Approaching freshman library one-shots in an unconventional way

Using archival materials to connect students to the university and their major

Paul C. Campbell is subject librarian for the Social Sciences at Ohio University, email: campbep1@ohio.edu, and Stacey Lavender, formerly of Ohio University, is now project processing archivist at the University of Virginia, email: sl8fw@virginia.edu

Instructional librarians are commonly asked to provide library instruction to freshman courses without an assignment that directly connects to the instruction. This type of request presents a quandary for librarians who do not think it is an effective way to teach library skills but still want to connect the library to incoming freshmen while building relationships with instructors.1 This article presents the way in which a social science librarian and a special collections librarian worked to include their library’s unique archival materials within a freshman psychology course in an unconventional way. Thinking about this type of instruction request in a different light provided us an opportunity to creatively use the library’s archival collections to connect psychology students to the rich history of their major and to the local community.

Ohio University has a first-year course intended to connect incoming freshmen with their selected major and to the larger university community. This course also serves to teach students how to adjust to college life, including an introduction to the many university offices and services. This course is offered primarily in the fall through the University College and is called UC 1900: Exploring the Major. Due to the large number of sections of the UC 1900 course, the University Libraries has created a train-the-trainer LibGuide for UC 1900 instructors to introduce the library to their students. However, subject librarians still regularly get individual requests to teach library one-shots within some sections of this course.

In fall 2018, we started a multiyear collaboration using a collection of archival documents from the Athens Mental Health Center (AMHC) in UC 1900 classes for students planning to major in psychology. Originally named the Athens Lunatic Asylum, AMHC was a local mental health institution that housed patients from 1874 to the mid-1990s. Throughout its history, AMHC maintained strong connections to the community and Ohio University. It was a major employer for many years, and Ohio University students often explored AMHC’s picturesque grounds and participated in volunteer programs.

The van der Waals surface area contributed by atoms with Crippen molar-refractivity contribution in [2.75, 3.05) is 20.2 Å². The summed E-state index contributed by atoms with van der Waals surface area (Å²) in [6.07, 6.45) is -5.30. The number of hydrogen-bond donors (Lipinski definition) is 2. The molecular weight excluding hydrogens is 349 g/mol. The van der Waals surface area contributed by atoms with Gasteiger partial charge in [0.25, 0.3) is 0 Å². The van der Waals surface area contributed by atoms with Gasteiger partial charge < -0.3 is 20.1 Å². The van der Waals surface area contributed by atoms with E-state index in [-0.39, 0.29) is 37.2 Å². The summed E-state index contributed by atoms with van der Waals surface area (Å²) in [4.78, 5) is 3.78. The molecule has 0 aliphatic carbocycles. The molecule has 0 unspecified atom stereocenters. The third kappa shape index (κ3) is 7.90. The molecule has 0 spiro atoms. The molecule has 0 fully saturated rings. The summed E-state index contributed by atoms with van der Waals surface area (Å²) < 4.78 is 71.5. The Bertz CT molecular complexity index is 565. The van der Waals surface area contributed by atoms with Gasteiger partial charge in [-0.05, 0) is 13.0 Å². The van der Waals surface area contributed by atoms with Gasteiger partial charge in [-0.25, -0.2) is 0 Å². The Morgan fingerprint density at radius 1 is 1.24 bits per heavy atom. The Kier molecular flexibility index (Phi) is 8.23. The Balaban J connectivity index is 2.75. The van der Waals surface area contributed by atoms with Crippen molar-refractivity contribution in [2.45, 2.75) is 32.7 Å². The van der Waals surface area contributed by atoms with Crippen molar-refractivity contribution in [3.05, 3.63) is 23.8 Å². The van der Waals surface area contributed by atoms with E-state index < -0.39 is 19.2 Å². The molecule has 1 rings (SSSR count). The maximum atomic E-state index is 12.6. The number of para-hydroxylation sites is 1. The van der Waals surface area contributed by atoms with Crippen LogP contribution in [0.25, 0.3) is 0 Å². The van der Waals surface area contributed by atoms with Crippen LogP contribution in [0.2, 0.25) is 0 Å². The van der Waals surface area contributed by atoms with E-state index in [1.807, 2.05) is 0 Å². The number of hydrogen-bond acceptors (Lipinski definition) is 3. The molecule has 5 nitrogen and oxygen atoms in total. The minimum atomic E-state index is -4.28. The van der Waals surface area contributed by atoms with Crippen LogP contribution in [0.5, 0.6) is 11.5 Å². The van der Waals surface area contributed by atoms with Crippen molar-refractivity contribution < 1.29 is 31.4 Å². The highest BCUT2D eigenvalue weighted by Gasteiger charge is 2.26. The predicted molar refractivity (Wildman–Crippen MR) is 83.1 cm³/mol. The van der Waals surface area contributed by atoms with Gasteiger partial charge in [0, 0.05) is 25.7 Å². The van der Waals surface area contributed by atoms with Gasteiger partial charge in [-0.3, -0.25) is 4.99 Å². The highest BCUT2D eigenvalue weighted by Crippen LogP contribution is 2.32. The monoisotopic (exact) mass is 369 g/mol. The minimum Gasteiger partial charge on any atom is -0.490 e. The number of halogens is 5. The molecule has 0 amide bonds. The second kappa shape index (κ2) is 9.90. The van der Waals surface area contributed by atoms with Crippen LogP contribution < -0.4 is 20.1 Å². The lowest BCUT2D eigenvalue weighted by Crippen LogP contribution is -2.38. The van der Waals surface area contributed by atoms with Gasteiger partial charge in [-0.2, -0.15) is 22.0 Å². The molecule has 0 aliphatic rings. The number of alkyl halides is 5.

The Mahn Center for Archives and Special Collections at Ohio University holds a collection of approximately 75 linear feet of materials spanning the history of the organization, including patient inquest of lunacy records from the years 1874 through 1911.2 These records are official court documents that accompanied patients to AHMC, legally declaring their insanity and often containing brief case histories and possible diagnoses. Records for patients who have been deceased for more than 50 years are open to the public and are an exciting classroom tool, as they highlight stories of real people from the local region. They also provide glimpses into the history of psychology that frequently surprise students, including archaic diagnoses like “menstrual derangement” and the small amount of evidence required to have people institutionalized in the past.

Lesson plan development

With 80 minutes scheduled for each section of UC 1900, our goal was to create a lesson plan that not only integrated the inquest of lunacy records but also had students take what they learned from these records to explore a modern-day article database. We identified the three ACRL frames that our sessions would focus on: Research as Inquiry, Searching as Strategic Exploration, and Authority is Contextual and Constructed.3 We divided the class into two parts, focusing on the Research as Inquiry frame for the first half and Searching as Strategic Exploration in the second half. We used the Authority frame in both parts of the lesson plan, which provided a connecting thread between both halves while allowing each of us to teach different aspects of authority.

In the first half of each session, we focused on Research as Inquiry. We had the students pair up and examine two inquest records, instructing each group to organize their pairing of records by identifying which record described a mental illness that we would recognize today and which one they found bizarre, unexpected, or even shocking. Students soon realized that the inquest records depict a practice of psychology that differs radically from today, and that the information these documents provide often raises more questions than answers. This initial analysis of these records taught students that the research process begins by organizing the information we have and then formulating questions intended to fill information gaps.